Where password is what you removed from the passwd file. The 5
            remaining colons will never have anything in them. They are used
            by C2 security for mandatory security accesses, but that is
            irrelevant here. The following awk script will generate a
            passwd.adjunct file.
            nawk -F\: '{printf("%s:%s:::::\n", $1, $2)}' passwd >
            And the following script will fix your passwd file.
            nawk -F\: '{printf("%s:##%s:%s:%s:%s:%s:%s\n", $1, $1, $3, $4, $5,
            $6, $7)}' passwd > passwd.new
            Check the file passwd.new for any errors before replacing passwd
            with this new file. Now is also the perfect time to check for
            users that have no password and replace the emtpy password entry
            with a "*" in the passwd.adjunct file.
         4. Create an /etc/security directory on every machine. And take the
            root password (and any other local passwords) our of your
            /etc/passwd file and into /etc/security/passwd.adjunct file (like
            # mkdir /etc/security
            # chmod 700 /etc/security
            Then fill the file with something like this:
            Obviously, your root password will be taken our of your
            /etc/passwd file. The above password is nonsense anyway. If you
            want a different root password for each machine, make sure the
            root entry above has a valid password. If you want an identical
            root password for all your machines which comes out of NIS, delete
            the root line above all together.
         5. Insert the following two lines in your NIS master password map AND
            in each machines local /etc/passwd file
            Lost+found can be replaced with the name of any local directory.
         6. Insert the following two lines into your NIS master
            passwd.adjunct, and make sure they are contained in every local
            /etc/security/passwd.adjunct map as well.
         7. Make sure your rc.local file has the following set of lines
            uncommented. These provide a way for clients to authenticate a
            password as being valid or not without the password being passed
            over the net in clear text. The encrypted password is passed to
            the server for authentication.
            # start up authentication daemon if present and if adjunct file exists
            if [ -f /usr/etc/rpc.pwdauthd -a -f /etc/security/passwd.adjunct ]; then
                    rpc.pwdauthd &          echo -n ' pwdauthd'
         8. Now you need to make sure that when you update passwords and users
            that your Makefile is setup properly to push out the
            passwd.adjunct map. After the all: rule in your Makefile add a new
            entry, we've called ours c2secure. Now you need to add a make rule
            for this entry.
                    -@if [ -f $(DIR)/security/passwd.adjunct ]; then \
                            if [ ! $(NOPUSH) ]; then $(MAKE)  $(MFLAGS) -k \
                            passwd.adjunct.time group.adjunct.time; \
                            else $(MAKE) $(MFLAGS) -k NOPUSH=$(NOPUSH) \
                            passwd.adjunct.time group.adjunct.time; \
                            fi; \
         9. You now need to make sure the rpc.yppasswdd on your NIS master is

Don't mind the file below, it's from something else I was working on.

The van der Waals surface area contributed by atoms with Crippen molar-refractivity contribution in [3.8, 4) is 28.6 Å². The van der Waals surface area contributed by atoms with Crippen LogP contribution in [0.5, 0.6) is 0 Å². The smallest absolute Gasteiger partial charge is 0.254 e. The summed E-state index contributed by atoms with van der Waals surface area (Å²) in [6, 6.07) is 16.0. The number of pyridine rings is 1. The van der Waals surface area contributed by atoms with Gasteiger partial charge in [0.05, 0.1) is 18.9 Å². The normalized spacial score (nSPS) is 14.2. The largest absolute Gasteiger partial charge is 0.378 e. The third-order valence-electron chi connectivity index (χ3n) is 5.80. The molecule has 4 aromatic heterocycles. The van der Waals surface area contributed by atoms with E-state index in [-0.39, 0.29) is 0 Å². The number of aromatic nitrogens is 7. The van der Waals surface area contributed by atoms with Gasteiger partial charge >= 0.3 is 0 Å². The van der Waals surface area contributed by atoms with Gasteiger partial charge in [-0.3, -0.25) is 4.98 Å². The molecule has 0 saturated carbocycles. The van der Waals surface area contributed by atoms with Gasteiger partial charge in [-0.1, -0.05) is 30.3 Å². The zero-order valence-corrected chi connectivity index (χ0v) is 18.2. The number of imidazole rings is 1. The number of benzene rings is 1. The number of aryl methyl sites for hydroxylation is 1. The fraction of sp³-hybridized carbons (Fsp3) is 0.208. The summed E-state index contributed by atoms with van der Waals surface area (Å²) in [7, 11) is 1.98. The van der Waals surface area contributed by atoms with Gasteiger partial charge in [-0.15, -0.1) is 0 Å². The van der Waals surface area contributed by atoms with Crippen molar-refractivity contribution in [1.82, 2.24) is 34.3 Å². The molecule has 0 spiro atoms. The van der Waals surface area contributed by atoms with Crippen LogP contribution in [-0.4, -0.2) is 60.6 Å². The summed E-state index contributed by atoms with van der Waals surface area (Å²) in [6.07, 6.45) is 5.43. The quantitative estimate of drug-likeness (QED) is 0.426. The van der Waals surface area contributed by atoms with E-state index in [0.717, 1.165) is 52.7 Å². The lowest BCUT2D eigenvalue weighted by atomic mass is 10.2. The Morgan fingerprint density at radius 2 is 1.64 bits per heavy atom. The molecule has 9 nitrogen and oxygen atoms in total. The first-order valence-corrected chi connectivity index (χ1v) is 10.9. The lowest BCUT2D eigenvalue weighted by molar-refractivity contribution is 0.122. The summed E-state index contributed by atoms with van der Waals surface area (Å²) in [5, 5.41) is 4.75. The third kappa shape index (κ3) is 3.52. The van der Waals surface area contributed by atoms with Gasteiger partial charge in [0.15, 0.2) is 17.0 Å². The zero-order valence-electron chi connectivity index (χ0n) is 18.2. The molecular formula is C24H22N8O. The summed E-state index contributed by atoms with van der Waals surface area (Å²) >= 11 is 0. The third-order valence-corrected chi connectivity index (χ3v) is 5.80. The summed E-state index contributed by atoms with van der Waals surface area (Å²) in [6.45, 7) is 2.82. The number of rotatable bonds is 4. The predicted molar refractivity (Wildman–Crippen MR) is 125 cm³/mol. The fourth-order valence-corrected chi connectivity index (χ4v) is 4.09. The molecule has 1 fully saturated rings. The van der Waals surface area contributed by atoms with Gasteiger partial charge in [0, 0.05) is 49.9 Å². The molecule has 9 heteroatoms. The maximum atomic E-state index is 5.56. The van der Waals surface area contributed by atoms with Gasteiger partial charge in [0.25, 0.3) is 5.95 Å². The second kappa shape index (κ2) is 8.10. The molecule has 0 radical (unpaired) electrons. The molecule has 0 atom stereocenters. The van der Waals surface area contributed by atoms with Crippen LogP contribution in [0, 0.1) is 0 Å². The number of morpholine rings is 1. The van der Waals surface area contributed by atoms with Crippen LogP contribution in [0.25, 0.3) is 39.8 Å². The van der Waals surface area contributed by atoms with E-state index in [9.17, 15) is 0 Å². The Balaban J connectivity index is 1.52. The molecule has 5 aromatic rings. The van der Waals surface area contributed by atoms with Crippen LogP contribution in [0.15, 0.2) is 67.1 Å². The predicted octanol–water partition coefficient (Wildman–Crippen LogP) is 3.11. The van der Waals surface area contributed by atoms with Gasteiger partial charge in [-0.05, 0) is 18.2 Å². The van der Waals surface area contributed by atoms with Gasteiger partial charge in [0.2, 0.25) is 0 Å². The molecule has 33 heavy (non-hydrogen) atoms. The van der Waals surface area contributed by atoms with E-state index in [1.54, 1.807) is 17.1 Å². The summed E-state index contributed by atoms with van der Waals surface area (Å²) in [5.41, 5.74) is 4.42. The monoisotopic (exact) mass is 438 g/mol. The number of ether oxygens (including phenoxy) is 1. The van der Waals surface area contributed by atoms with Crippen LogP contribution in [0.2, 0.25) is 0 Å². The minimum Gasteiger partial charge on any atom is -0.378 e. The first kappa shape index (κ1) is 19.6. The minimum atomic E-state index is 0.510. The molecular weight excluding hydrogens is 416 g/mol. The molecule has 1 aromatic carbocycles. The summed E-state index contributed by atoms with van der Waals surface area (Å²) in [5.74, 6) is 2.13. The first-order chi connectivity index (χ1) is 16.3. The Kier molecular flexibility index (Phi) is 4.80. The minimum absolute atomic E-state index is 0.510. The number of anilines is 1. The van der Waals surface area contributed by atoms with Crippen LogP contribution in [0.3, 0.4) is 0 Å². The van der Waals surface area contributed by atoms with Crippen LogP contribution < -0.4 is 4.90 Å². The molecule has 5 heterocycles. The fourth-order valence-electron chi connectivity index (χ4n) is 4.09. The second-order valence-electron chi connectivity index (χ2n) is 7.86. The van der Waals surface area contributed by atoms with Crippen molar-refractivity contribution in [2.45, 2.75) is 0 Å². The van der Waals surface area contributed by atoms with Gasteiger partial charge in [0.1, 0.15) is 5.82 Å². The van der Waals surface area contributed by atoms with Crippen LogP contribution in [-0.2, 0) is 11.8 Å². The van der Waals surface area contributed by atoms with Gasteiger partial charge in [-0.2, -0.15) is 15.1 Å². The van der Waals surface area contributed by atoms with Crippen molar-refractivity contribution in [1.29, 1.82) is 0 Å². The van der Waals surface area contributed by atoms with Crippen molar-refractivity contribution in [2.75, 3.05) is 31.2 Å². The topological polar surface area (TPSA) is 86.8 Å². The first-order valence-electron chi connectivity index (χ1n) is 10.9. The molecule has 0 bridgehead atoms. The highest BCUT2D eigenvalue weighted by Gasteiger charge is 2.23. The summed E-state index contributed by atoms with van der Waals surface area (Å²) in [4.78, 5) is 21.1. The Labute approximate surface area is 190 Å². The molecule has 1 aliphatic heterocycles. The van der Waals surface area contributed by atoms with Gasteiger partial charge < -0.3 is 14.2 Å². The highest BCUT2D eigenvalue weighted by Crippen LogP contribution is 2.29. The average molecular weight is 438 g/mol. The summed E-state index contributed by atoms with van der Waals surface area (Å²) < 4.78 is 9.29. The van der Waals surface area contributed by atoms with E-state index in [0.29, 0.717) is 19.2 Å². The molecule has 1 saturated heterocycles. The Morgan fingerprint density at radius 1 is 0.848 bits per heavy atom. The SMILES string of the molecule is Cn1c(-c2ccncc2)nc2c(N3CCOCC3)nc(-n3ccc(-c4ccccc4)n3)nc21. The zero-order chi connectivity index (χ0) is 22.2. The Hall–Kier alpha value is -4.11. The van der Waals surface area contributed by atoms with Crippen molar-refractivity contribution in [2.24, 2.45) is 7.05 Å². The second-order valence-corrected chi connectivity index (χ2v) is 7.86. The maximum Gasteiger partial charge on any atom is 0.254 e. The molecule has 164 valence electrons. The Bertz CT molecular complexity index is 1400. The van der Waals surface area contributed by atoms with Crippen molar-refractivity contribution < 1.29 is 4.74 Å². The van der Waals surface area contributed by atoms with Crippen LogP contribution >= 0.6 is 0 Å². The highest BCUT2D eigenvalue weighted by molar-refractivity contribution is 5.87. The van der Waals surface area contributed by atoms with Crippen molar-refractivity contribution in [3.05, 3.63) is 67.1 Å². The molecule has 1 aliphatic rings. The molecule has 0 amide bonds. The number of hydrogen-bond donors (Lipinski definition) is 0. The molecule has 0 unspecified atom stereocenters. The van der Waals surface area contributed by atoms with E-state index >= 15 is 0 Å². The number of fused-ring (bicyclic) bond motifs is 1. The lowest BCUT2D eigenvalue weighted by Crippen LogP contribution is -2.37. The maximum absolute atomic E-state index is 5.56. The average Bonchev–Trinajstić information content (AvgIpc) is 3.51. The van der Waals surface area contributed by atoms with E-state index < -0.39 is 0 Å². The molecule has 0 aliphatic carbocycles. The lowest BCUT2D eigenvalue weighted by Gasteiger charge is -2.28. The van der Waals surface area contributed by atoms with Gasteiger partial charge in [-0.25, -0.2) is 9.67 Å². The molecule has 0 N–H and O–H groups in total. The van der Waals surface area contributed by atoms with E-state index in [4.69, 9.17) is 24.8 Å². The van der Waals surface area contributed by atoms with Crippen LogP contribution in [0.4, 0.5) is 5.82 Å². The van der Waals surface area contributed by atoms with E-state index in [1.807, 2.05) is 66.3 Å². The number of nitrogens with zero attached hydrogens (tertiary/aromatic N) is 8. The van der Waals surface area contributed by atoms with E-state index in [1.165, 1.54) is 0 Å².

running with the right flags. Below is a sample. The -noshell and
            -nogecos flags specify that users are not allowed to change their
            shell or their full name using the passwd command. They are not
            stricly necessary for the proper functioning of rpc.yppasswdd. One
            further note: the rpc.yppasswdd supplied with 4.1.3_U1B seems to
            crash, so we use the one from 4.1.3 instead, and it works fine.
            if [ -f /usr/etc/rpc.yppasswdd ]; then
                    rpc.yppasswdd /var/yp/dbdir/passwd /var/yp/dbdir/security/passwd.adjunct -nosingle -noshell -nogecos -m passwd.adjunct > /dev/console
                    echo -n ' yppasswdd'
        10. Finally, you need to push the maps out. First run make on your
            master. It will update the map and attempt to push it out. If you
            have slaves it may fail because the slaves don't know about this
            newly created map. Use ctrl-c to break the process and either
            ypxfr the map by hand or ypinit -s on each of the slaves to
            reinitialize and synchronize with the NIS master.
        11. Test it out. If it doesn't work let me know, I may have
            inadvertently forgotten a step. In any case, you did follow step 1
            and make backups right?
       TCP Wrappers Addendum
     * Here are some ways to setup your hosts.allow file when you have portmap
       installed. Let's assume you have a class B network with address
       129.129, subnetted using mask Now let's assume your sun
       network has 10 subnets. There are two ways you can setup your
       hosts.allow file. You can put all 10 subnets in one at a time like
       Note: the first line is not always necessary, but it's safe to include
       it. It is necessary on NIS slaves and masters that have to answer
       ypbind broadcast requests on the local network. The second approach is
       to just put a broad mask for your entire Class B network. Sometimes
       this is easier than doing every single subnet one at a time. (That
       would make for a HUGE /etc/hosts.allow file, 1 per machine. Obviously,
       this would be impractical. Here's an example of the latter approach.
     * Read the documentation included with tcp_wrappers. It's very useful
       stuff. You can apply lots of options to the above. For example, you
       could put a statement up there such that any request from an
       unauthorized host would result in a reverse finger being mailed to the
       account of your choice plug a syslog entry that could trip an alarm.
     * If you get complaints about 'audit', you'll need to mkdir
       /etc/security/audit on the machines where you run shadow passwords.
     * Congratulations! You are now immune to most of the security holes and
       attacks that been publicized widely and have plagued NIS.
  Related Documents
     * CIAC - Securing Internet Information Servers
     * Unishield is a commercial product which has been designed to plug
       several of the above security holes.
     * Cert Advisories
     * Bugtraq archive
     * Satan documentation (compressed tar)
     * SunOS satan advisory
     * Unix Security Topics at Dartmouth
  If you have any questions/comments, feel free to send me email or comments.